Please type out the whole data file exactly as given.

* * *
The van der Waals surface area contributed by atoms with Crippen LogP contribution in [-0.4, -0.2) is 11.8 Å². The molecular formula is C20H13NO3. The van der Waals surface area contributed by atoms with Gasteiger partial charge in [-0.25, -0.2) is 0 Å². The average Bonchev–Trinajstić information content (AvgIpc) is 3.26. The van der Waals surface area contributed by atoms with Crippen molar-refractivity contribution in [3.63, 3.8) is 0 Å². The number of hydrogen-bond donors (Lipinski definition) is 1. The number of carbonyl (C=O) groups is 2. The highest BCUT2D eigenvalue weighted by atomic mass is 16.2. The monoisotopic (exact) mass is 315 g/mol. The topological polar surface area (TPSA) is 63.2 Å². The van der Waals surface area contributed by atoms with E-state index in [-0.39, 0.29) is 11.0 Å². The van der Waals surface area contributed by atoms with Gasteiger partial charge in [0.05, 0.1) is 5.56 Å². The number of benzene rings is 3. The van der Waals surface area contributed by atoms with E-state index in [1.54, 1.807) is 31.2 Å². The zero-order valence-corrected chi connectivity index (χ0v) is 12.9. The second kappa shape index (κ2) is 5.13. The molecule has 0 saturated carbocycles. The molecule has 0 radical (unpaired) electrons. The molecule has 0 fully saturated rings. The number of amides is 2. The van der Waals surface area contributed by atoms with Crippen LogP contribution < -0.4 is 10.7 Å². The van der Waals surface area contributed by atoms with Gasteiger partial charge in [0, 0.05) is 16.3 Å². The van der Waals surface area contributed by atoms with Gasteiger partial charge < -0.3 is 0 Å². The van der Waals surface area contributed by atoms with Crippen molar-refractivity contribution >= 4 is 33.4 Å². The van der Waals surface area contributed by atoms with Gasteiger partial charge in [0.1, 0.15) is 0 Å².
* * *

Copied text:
The van der Waals surface area contributed by atoms with Crippen LogP contribution in [-0.4, -0.2) is 11.8 Å². The molecular formula is C20H13NO3. The van der Waals surface area contributed by atoms with Gasteiger partial charge in [-0.25, -0.2) is 0 Å². The average Bonchev–Trinajstić information content (AvgIpc) is 3.26. The van der Waals surface area contributed by atoms with Crippen molar-refractivity contribution in [3.63, 3.8) is 0 Å². The number of hydrogen-bond donors (Lipinski definition) is 1. The number of carbonyl (C=O) groups is 2. The highest BCUT2D eigenvalue weighted by atomic mass is 16.2. The monoisotopic (exact) mass is 315 g/mol. The topological polar surface area (TPSA) is 63.2 Å². The van der Waals surface area contributed by atoms with E-state index in [-0.39, 0.29) is 11.0 Å². The van der Waals surface area contributed by atoms with Gasteiger partial charge in [0.05, 0.1) is 5.56 Å². The number of benzene rings is 3. The van der Waals surface area contributed by atoms with E-state index in [1.54, 1.807) is 31.2 Å². The zero-order valence-corrected chi connectivity index (χ0v) is 12.9. The second kappa shape index (κ2) is 5.13. The molecule has 0 saturated carbocycles. The molecule has 0 radical (unpaired) electrons. The molecule has 0 fully saturated rings. The number of amides is 2. The van der Waals surface area contributed by atoms with Crippen LogP contribution < -0.4 is 10.7 Å². The van der Waals surface area contributed by atoms with Gasteiger partial charge in [0, 0.05) is 16.3 Å². The van der Waals surface area contributed by atoms with Gasteiger partial charge < -0.3 is 0 Å². The van der Waals surface area contributed by atoms with Crippen molar-refractivity contribution >= 4 is 33.4 Å². The van der Waals surface area contributed by atoms with Gasteiger partial charge in [0.1, 0.15) is 0 Å².